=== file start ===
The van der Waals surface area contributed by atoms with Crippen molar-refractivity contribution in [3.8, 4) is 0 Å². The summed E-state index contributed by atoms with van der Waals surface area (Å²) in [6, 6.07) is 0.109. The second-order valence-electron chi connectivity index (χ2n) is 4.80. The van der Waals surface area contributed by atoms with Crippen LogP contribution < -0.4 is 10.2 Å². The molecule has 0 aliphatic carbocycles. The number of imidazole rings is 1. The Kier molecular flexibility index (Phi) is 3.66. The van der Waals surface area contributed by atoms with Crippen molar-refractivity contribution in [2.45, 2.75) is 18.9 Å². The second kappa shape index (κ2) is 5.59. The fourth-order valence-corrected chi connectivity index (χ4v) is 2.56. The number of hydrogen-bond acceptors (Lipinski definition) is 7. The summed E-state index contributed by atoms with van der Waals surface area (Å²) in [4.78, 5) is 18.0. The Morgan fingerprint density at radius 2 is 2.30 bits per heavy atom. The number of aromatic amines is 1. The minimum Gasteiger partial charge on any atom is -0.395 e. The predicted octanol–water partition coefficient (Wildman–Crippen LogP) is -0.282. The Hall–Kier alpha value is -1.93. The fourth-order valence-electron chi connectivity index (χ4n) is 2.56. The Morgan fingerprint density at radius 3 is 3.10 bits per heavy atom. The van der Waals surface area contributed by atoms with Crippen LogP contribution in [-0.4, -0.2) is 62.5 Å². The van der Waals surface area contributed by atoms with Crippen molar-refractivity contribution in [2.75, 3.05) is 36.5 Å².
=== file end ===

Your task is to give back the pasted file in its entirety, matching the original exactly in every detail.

The van der Waals surface area contributed by atoms with Crippen molar-refractivity contribution in [3.8, 4) is 0 Å². The summed E-state index contributed by atoms with van der Waals surface area (Å²) in [6, 6.07) is 0.109. The second-order valence-electron chi connectivity index (χ2n) is 4.80. The van der Waals surface area contributed by atoms with Crippen LogP contribution < -0.4 is 10.2 Å². The molecule has 0 aliphatic carbocycles. The number of imidazole rings is 1. The Kier molecular flexibility index (Phi) is 3.66. The van der Waals surface area contributed by atoms with Crippen molar-refractivity contribution in [2.45, 2.75) is 18.9 Å². The second kappa shape index (κ2) is 5.59. The fourth-order valence-corrected chi connectivity index (χ4v) is 2.56. The number of hydrogen-bond acceptors (Lipinski definition) is 7. The summed E-state index contributed by atoms with van der Waals surface area (Å²) in [4.78, 5) is 18.0. The Morgan fingerprint density at radius 2 is 2.30 bits per heavy atom. The number of aromatic amines is 1. The minimum Gasteiger partial charge on any atom is -0.395 e. The predicted octanol–water partition coefficient (Wildman–Crippen LogP) is -0.282. The Hall–Kier alpha value is -1.93. The fourth-order valence-electron chi connectivity index (χ4n) is 2.56. The Morgan fingerprint density at radius 3 is 3.10 bits per heavy atom. The van der Waals surface area contributed by atoms with Crippen LogP contribution in [-0.4, -0.2) is 62.5 Å². The van der Waals surface area contributed by atoms with Crippen molar-refractivity contribution in [2.75, 3.05) is 36.5 Å².